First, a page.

Why do sellers have so much faith in banks offering remods

7 Replies

BP,

I have a guy that has a great property in an affluent Austin area however he is over a year behind and nearing the fatal court house sale.  He is working on a loan remodification with his bank so that he can get a new start and continue to rent the property.  I suggest that he owner finance to catch up on payments and fees cover closing and keep the property less the deed.  The seller really doesn't want to sell the property because he hopes one day it could yield some great return, however my confidence in the bank granting him a loan remodification is very low.  He's already tried it once before but they gave him the run around until he gave up.  He wants to attempt it again but I want him to understand that with his credit all jacked up the banks are not really working in his favor.

The guy wants to use the owner finance as the last option and wants to rent it out now until he knows if the loan modification will go through, I think he is gambling on the wrong thing and will end up losing the house, leaving him nothing but a loss.  Has anyone seen a remod work in the favor of the seller recently.  I feel that when the current administration got in office and was trying to help homeowners more remods were accepted but in the past 2 years I haven't seen one homeowner have any success with that.  Your thoughts?

When a borrower is working in a remodification the banks are not underwriting the borrowers credit like they do when someone applies for a loan. 

Since you mention he gave it in his last attempt to get a remod then he, and or you, don't know if the remod will be accepted, but if he's actually in the remod process the bank cannot foreclose under the new Dodd Frank and or Safe Act laws.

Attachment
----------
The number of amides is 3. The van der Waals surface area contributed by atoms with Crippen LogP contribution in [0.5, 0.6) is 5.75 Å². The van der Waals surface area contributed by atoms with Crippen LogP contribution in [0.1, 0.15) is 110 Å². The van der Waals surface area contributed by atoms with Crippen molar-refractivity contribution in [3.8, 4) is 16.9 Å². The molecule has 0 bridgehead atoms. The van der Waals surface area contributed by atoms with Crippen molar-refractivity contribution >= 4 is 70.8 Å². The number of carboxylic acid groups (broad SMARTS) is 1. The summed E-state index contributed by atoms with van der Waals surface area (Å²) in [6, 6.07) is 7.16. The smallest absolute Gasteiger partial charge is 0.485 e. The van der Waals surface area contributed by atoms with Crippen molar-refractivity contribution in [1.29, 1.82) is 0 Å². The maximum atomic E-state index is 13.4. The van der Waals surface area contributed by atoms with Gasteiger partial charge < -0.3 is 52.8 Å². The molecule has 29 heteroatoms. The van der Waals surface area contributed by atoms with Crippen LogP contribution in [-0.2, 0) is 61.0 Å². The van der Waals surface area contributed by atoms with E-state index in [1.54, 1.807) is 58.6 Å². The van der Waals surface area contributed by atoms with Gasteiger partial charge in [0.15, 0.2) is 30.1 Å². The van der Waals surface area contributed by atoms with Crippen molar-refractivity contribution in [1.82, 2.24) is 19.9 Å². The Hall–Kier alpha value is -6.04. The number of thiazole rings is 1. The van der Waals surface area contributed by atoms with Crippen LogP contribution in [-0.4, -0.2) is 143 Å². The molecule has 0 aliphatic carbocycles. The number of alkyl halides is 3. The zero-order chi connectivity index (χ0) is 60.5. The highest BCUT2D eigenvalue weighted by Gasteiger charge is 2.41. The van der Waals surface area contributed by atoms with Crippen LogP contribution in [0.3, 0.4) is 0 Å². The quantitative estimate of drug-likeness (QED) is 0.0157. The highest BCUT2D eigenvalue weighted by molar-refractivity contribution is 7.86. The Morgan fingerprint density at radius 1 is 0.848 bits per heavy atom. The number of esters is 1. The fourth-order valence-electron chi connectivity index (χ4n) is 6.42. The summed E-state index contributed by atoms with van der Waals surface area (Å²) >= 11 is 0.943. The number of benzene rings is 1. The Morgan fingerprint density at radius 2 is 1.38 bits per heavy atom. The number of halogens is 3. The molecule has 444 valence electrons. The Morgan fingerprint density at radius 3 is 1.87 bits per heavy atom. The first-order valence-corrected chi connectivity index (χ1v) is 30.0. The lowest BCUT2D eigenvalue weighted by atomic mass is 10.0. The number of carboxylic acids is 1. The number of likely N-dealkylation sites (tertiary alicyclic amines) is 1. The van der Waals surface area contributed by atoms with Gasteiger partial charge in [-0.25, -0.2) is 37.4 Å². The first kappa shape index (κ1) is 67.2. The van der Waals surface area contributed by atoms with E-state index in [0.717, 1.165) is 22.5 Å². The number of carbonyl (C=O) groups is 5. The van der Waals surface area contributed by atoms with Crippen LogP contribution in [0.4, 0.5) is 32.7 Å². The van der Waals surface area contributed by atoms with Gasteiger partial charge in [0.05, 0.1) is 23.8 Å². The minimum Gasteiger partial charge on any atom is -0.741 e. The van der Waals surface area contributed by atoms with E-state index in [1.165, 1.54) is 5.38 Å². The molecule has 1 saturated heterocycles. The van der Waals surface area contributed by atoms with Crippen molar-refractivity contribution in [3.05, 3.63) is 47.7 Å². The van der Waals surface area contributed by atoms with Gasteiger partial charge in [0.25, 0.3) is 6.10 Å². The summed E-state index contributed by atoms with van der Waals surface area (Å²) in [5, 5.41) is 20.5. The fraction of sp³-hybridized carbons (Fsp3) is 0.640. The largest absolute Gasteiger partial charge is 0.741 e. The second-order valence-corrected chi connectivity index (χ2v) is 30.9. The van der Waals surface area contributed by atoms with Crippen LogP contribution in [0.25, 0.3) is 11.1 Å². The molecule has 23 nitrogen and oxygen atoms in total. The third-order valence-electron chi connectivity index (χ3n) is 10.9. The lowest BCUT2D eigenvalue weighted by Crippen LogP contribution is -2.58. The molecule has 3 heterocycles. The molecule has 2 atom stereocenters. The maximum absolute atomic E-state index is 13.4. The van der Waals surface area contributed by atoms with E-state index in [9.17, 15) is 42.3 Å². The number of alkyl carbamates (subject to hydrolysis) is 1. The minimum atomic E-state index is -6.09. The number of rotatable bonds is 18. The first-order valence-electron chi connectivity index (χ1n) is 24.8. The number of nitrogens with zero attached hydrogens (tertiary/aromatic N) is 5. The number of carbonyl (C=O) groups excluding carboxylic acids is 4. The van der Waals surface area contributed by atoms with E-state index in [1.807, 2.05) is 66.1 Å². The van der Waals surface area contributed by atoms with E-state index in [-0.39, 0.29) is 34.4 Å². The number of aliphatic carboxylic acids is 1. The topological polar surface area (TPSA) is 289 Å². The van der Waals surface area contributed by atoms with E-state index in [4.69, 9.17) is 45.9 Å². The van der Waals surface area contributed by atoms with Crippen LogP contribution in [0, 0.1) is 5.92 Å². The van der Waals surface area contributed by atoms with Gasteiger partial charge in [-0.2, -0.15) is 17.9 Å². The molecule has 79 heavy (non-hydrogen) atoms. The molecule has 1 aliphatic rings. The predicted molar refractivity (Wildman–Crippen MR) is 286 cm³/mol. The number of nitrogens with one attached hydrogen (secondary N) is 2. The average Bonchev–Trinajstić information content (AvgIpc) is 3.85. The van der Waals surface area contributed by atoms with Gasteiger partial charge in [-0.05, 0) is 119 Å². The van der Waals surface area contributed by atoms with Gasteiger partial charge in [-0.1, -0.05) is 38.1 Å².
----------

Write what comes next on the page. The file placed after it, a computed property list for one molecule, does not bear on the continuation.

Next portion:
I'm not an expert in residential finance but there are others here in BP that are and perhaps someone can expand on Dodd Frank and the Safe Act that'll provide you with an expanded explanation.

My suggestion would be to stay close to this seller and follow up regularly. If he gets the remod then it's time to move into the next deal. However, if he doesn't then you're positioned to negotiate and then execute.

CFPB Rules Restrict Dual Tracking

The CFPB, which was established by the Dodd-Frank Wall Street Reform and Consumer Protection Act of 2010, issued new mortgage servicing rules that went into effect as of January 10, 2014. Among other things, the rules restrict dual tracking.

Under the new rules, a mortgage servicer cannot initiate a foreclosure until 120 days after you fall behind in payments (which provides a reasonable amount of time to submit a loan modification application). Also, the servicer cannot start the foreclosure process if a loss mitigation application is pending.

If you submit a complete loss mitigation application to your mortgage servicer after the foreclosure has started, but more than 37 days before a foreclosure sale, the servicer must stop the foreclosure process until:

  • the servicer informs you that you are not eligible for any loss mitigation option (and any appeal you make has been exhausted)
  • you reject the workout option that the servicer offers to you, or
  • you accept a workout, but fail to comply with the terms of the deal (such as not making payments during a trial modification).